When Garm was built a few years later, steam turbines were installed for the first time on a Norwegian naval vessel. these were delivered from the German Germania yard, but were still coal-fired, and Garm gained a reputation for being the biggest coal guzzler in the Navy
With six rapid-firing 76mm guns and three 45.7cm torpedo guns, the destroyers should, in relation to their size, be very heavily armed. Opinions on this were divided, however, but most agreed that the seagoing properties were good. however, they were expensive to operate, and as we will look at in more detail, with the exception of the neutrality watch period, they were not used very much
THE TIME BEFORE 1939
Draug first took part in exercises in the summer squadron in 1910, then also with the new Kobben. It was also out the following year in a squadron that went to Italy, France and Scotland. but in 1912 and 1913 it was Troll’s turn. and Draug was given rest. Gram barely had time to begin her trial trip in the summer of 1914 when the navy was mobilized to guard neutrality on 2 August 1914
The new vessels were of course part of the neutrality guard, mainly in Western Norway, but unfortunately there is no detailed information about this that I can find. The vessels appear to a small extent in the admiral staff’s overview of episodes of violations of neutrality, vessels flagged with and communication with the vessels of the belligerents. On one occasion towards the end of the war, Troll rescued the crew of a mine-exploded Belgian vessel outside Utsira. Norway never undertook any actual convoying of its own merchant vessels during the First World War, for fear of coming into conflict with the warring parties. instead, the areas outside particularly open coastal stretches were patrolled as an indirect protection of their own coastal traffic. it is probably in such a role that the destroyers are primarily used
during these four years had three different bosses. Captain Wigers up to September 1915 tells of a lot of silence. Captain Beutlich, the later naval historian, was commander until May 1917. As commander of Troll, he had previously made a critical statement about the new vessels, and he writes a status report: “the ongoing naval war has apparently somewhat changed this view in some respects, however not to the extent that I feel more convinced than before that the arming of this first type of destroyer of ours has hit the right spot”.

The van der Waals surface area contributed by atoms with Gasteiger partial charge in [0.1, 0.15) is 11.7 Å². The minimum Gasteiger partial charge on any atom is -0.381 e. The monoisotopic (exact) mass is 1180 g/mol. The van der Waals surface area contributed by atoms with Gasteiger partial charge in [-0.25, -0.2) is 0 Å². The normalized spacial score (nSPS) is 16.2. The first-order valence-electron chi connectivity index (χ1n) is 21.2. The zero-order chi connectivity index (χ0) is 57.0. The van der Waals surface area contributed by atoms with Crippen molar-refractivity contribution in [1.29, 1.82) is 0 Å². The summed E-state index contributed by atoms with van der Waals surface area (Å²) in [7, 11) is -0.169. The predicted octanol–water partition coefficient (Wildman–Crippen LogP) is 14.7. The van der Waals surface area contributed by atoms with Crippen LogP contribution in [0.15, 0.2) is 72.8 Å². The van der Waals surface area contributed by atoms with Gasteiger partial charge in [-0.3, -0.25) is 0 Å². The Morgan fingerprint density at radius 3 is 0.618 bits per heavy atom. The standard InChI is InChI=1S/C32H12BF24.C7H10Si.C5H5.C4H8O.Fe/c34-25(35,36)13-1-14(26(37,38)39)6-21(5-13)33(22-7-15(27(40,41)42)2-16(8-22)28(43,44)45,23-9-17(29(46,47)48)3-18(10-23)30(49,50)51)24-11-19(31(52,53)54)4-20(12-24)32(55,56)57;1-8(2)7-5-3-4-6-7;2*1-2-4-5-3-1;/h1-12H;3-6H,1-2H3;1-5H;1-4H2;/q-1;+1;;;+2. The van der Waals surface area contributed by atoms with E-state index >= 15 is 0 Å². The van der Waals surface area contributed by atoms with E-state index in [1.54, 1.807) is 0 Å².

In the admiral’s staff’s overview of the distribution of vessels in the various districts and departments at the end of the neutrality protection in November 1918, the torpedo destroyers do not appear. it is probably because they have gone out of print. with the exception of a single outfitting of Draug and Troll in 1921, they remain in circulation until neutrality guards are again equipped in August 1939
THE TIME AFTER 1939
During the protection of neutrality, the three, rather dilapidated fighters, were re-equipped and transferred to the Bergen division as 1 destroyer division. this was a demanding service with great responsibility on the captains. on the one hand, the German vessels stretched the regulations for legal passage through Norwegian waters to the maximum, while the British lay outside and waited for a legal way to attack under international law.
Both Draug and Garm were affected by the episode with the City of Flint in November 1939, which ended with Norway interning the German prize crew due to a breach of the neutrality regulations.
Draug, but especially Garm, was also involved in the Altmark affair in February 1940. Captain Stamsø on Garm was the one who was twice on board Altmark, and because he was denied a full inspection, he also did not let the vessel pass Bergen Krigshavn. Garm also discovered the prisoners of war on board, but this message never got through to Admiral Diesen. he thus finally allowed the passage, which triggered the later British rescue operation in the Jøssingfjord. This convinced both parties that they could not trust that Norway would in the future enforce and enforce its own rules of neutrality.